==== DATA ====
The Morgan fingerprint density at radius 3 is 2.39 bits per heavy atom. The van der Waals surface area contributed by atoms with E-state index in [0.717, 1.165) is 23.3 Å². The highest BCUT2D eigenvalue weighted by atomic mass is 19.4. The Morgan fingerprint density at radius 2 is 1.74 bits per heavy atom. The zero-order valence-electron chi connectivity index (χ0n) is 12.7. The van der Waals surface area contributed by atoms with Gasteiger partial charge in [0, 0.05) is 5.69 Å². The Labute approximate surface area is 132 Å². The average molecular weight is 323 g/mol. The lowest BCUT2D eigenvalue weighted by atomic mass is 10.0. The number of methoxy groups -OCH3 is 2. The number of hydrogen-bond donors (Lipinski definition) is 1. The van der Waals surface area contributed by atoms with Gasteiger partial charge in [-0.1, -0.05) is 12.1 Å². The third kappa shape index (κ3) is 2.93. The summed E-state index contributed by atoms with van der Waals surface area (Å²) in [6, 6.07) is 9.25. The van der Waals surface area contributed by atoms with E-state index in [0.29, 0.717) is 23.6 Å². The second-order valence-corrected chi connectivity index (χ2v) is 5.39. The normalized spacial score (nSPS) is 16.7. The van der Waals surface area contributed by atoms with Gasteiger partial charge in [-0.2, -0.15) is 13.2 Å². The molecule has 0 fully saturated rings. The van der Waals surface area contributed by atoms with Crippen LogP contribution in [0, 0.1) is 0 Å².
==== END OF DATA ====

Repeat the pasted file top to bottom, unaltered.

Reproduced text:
The Morgan fingerprint density at radius 3 is 2.39 bits per heavy atom. The van der Waals surface area contributed by atoms with E-state index in [0.717, 1.165) is 23.3 Å². The highest BCUT2D eigenvalue weighted by atomic mass is 19.4. The Morgan fingerprint density at radius 2 is 1.74 bits per heavy atom. The zero-order valence-electron chi connectivity index (χ0n) is 12.7. The van der Waals surface area contributed by atoms with Gasteiger partial charge in [0, 0.05) is 5.69 Å². The Labute approximate surface area is 132 Å². The average molecular weight is 323 g/mol. The lowest BCUT2D eigenvalue weighted by atomic mass is 10.0. The number of methoxy groups -OCH3 is 2. The number of hydrogen-bond donors (Lipinski definition) is 1. The van der Waals surface area contributed by atoms with Gasteiger partial charge in [-0.1, -0.05) is 12.1 Å². The third kappa shape index (κ3) is 2.93. The summed E-state index contributed by atoms with van der Waals surface area (Å²) in [6, 6.07) is 9.25. The van der Waals surface area contributed by atoms with E-state index in [0.29, 0.717) is 23.6 Å². The second-order valence-corrected chi connectivity index (χ2v) is 5.39. The normalized spacial score (nSPS) is 16.7. The van der Waals surface area contributed by atoms with Gasteiger partial charge in [-0.2, -0.15) is 13.2 Å². The molecule has 0 fully saturated rings. The van der Waals surface area contributed by atoms with Crippen LogP contribution in [0, 0.1) is 0 Å².